The premise of the story itself is rather interesting and someday I may go back to the game to see where it goes.  I would also be interested to see what the developers changed or added to the newer titles and if they come across as any less absurd as a result.

A Long Absence

Hello all you beautiful people.  It’s been a while since my last post here.  A lot and not that much at all has happened since the last post.  I’ve tried out quite a few games and been reading through 10-year old Game Developer magazines.  I’ve also gotten up to speed on general iPad/iPhone development using Objective-C and the iPhone SDK.

I’ve been getting into the habit in the last few weeks of sitting down with a game I’ve never played and trying it out for an hour.  I have a few reasons for doing this: a) as a designer, I want to look at what other games are doing/have done, b) I want to analyze how well other games pull a gamer in within the first moments of a game and how much of the game the player can get a feel for in those moments and c) I like to play games.  My plan was/is to write up my impressions of the games I’ve been running through.  So pretty soon you should be able to look forward to some notes on Muramasa: The Demon Blade, Assassin’s Creed, NickToons Unite!, Open Season, Sonic Heroes, Sonic & Knuckles, Jimmy Neutron: Attack of the Twonkies, Kirby Air Ride, and World of Warcraft. As you may have noticed, I’ve been raiding my little brother’s library for titles I hadn’t played.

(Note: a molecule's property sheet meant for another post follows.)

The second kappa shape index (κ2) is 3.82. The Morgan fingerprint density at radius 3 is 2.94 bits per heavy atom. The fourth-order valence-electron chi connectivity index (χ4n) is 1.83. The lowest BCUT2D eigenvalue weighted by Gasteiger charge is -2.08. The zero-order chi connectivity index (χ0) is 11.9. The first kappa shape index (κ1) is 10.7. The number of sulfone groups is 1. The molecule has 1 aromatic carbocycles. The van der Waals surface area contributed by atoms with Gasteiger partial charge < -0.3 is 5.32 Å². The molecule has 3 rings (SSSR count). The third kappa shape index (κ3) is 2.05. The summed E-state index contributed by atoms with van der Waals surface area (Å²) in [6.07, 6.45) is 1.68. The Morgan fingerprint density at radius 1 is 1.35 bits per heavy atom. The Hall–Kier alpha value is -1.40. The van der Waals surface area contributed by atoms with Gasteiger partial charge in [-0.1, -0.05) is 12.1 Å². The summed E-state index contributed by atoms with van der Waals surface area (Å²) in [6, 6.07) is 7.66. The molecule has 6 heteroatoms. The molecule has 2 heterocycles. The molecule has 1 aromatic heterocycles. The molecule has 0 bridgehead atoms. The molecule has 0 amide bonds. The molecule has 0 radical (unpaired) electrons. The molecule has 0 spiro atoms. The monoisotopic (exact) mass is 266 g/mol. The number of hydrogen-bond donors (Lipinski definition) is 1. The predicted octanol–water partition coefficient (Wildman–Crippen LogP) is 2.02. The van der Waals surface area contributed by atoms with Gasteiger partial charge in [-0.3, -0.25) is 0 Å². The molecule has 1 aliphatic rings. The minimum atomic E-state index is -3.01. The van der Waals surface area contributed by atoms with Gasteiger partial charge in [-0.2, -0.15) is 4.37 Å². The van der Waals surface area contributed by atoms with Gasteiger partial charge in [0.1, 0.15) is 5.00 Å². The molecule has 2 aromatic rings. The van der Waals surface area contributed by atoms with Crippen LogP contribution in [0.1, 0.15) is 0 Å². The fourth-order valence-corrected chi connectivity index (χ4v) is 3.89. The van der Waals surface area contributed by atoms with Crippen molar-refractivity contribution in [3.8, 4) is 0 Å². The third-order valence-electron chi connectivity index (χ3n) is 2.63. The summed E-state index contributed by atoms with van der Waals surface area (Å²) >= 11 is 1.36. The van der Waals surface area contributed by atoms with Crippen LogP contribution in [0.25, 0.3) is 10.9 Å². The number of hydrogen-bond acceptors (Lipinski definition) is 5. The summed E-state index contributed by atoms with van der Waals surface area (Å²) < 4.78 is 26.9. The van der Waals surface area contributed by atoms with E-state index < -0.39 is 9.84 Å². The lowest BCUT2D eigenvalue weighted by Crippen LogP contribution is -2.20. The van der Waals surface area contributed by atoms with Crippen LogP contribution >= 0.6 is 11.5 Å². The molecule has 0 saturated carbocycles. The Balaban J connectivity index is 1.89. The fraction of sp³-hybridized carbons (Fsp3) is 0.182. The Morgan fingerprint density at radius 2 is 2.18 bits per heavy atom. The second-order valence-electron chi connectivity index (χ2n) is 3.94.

Reading through the old Game Developer magazines has been interesting.  Not only has there been a lot of great information I’ve left sitting on my shelves for all these years, but it’s pretty fun reliving the history of game development through articles written when I was in college.  I’ve been reading them chronologically and just got to 2002 last night, a time when the Front Line Awards were praising the nVidia GeForce 3 graphics card, Maya 4, and the “new” Titanium Powerbook G4.  It was also funny to notice an ad for the 2002 Game Developers Conference while wearing the freebie shirt I got from attending the 2002 Game Developers Conference.

lastly, I just want to mention that the Pragmatic Programmers’ iPhone SDK Development by Bill Dudney and Chris Adamson is a great book for getting up to speed on the basics of iPhone/iPad development using Apple’s iOS SDK.  I found it well written and the progression of topics well thought-out.  I also liked that the authors chose to be tutorial-level detailed with new topics, but as the reader progresses through the book, the authors leave the implementation of previously learned material to the reader.  It does the dual job of forcing the reader to actually learn what there doing and practice it, while also making the book itself more readable and hold more information (since they don’t have to reprint the same instructions over and over again, lots of space is saved).  so yeah, good book.  Great resource.  It’s been super helpful in getting me my first iPad gig.



Currently playing: World of Warcraft Trial Edition